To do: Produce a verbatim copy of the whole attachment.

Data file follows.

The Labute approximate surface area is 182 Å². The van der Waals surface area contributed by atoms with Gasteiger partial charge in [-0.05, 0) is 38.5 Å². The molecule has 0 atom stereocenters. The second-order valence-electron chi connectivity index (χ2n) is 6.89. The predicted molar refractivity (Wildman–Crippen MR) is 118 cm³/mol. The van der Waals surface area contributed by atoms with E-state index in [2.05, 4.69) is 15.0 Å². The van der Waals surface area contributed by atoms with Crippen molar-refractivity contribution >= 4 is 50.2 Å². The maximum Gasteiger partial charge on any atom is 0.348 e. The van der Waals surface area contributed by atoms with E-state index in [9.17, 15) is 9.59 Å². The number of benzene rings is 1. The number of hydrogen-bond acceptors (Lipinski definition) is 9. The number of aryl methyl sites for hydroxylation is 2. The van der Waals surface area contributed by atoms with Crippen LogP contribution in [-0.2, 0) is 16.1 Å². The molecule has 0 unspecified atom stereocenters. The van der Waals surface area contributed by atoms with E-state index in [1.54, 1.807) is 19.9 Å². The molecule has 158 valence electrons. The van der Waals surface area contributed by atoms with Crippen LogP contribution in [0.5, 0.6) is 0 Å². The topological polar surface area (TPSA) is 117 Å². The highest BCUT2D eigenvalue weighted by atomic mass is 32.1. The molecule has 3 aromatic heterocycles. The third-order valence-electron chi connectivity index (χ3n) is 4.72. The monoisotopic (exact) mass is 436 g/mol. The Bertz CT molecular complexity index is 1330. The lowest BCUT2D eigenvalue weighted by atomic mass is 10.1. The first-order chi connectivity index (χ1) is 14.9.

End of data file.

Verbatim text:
The Labute approximate surface area is 182 Å². The van der Waals surface area contributed by atoms with Gasteiger partial charge in [-0.05, 0) is 38.5 Å². The molecule has 0 atom stereocenters. The second-order valence-electron chi connectivity index (χ2n) is 6.89. The predicted molar refractivity (Wildman–Crippen MR) is 118 cm³/mol. The van der Waals surface area contributed by atoms with E-state index in [2.05, 4.69) is 15.0 Å². The van der Waals surface area contributed by atoms with Crippen molar-refractivity contribution >= 4 is 50.2 Å². The maximum Gasteiger partial charge on any atom is 0.348 e. The van der Waals surface area contributed by atoms with E-state index in [9.17, 15) is 9.59 Å². The number of benzene rings is 1. The number of hydrogen-bond acceptors (Lipinski definition) is 9. The number of aryl methyl sites for hydroxylation is 2. The van der Waals surface area contributed by atoms with Crippen LogP contribution in [-0.2, 0) is 16.1 Å². The molecule has 0 unspecified atom stereocenters. The van der Waals surface area contributed by atoms with E-state index in [1.54, 1.807) is 19.9 Å². The molecule has 158 valence electrons. The van der Waals surface area contributed by atoms with Crippen LogP contribution in [0.5, 0.6) is 0 Å². The topological polar surface area (TPSA) is 117 Å². The highest BCUT2D eigenvalue weighted by atomic mass is 32.1. The molecule has 3 aromatic heterocycles. The third-order valence-electron chi connectivity index (χ3n) is 4.72. The monoisotopic (exact) mass is 436 g/mol. The Bertz CT molecular complexity index is 1330. The lowest BCUT2D eigenvalue weighted by atomic mass is 10.1. The first-order chi connectivity index (χ1) is 14.9.